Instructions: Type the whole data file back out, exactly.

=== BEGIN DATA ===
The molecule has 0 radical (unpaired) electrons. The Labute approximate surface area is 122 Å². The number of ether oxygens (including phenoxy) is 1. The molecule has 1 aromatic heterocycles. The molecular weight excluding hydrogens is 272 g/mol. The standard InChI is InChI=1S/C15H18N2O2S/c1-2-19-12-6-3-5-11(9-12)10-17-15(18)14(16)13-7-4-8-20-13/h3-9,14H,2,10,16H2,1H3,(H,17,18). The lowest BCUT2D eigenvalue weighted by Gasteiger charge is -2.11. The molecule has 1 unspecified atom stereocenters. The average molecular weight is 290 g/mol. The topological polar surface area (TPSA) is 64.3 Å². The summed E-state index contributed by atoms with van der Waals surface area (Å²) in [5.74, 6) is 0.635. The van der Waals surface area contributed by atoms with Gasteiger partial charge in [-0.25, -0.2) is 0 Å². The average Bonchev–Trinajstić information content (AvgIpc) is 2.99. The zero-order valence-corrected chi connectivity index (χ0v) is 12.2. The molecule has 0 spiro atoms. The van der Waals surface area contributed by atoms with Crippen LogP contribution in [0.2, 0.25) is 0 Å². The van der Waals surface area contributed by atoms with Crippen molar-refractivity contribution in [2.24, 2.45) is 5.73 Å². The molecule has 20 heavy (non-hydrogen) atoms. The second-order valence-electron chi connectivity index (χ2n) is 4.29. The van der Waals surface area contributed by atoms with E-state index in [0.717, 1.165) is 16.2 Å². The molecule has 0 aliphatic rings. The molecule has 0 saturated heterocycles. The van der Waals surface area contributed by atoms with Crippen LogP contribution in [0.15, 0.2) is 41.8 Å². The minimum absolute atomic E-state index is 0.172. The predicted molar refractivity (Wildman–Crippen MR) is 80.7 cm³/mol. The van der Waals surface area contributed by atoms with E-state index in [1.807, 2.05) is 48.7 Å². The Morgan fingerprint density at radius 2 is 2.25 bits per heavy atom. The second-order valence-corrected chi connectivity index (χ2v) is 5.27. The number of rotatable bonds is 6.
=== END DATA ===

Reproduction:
The molecule has 0 radical (unpaired) electrons. The Labute approximate surface area is 122 Å². The number of ether oxygens (including phenoxy) is 1. The molecule has 1 aromatic heterocycles. The molecular weight excluding hydrogens is 272 g/mol. The standard InChI is InChI=1S/C15H18N2O2S/c1-2-19-12-6-3-5-11(9-12)10-17-15(18)14(16)13-7-4-8-20-13/h3-9,14H,2,10,16H2,1H3,(H,17,18). The lowest BCUT2D eigenvalue weighted by Gasteiger charge is -2.11. The molecule has 1 unspecified atom stereocenters. The average molecular weight is 290 g/mol. The topological polar surface area (TPSA) is 64.3 Å². The summed E-state index contributed by atoms with van der Waals surface area (Å²) in [5.74, 6) is 0.635. The van der Waals surface area contributed by atoms with Gasteiger partial charge in [-0.25, -0.2) is 0 Å². The average Bonchev–Trinajstić information content (AvgIpc) is 2.99. The zero-order valence-corrected chi connectivity index (χ0v) is 12.2. The molecule has 0 spiro atoms. The van der Waals surface area contributed by atoms with Crippen LogP contribution in [0.2, 0.25) is 0 Å². The van der Waals surface area contributed by atoms with Crippen molar-refractivity contribution in [2.24, 2.45) is 5.73 Å². The molecule has 20 heavy (non-hydrogen) atoms. The second-order valence-electron chi connectivity index (χ2n) is 4.29. The van der Waals surface area contributed by atoms with E-state index in [0.717, 1.165) is 16.2 Å². The molecule has 0 aliphatic rings. The molecule has 0 saturated heterocycles. The van der Waals surface area contributed by atoms with Crippen LogP contribution in [0.15, 0.2) is 41.8 Å². The minimum absolute atomic E-state index is 0.172. The predicted molar refractivity (Wildman–Crippen MR) is 80.7 cm³/mol. The van der Waals surface area contributed by atoms with E-state index in [1.807, 2.05) is 48.7 Å². The Morgan fingerprint density at radius 2 is 2.25 bits per heavy atom. The second-order valence-corrected chi connectivity index (χ2v) is 5.27. The number of rotatable bonds is 6.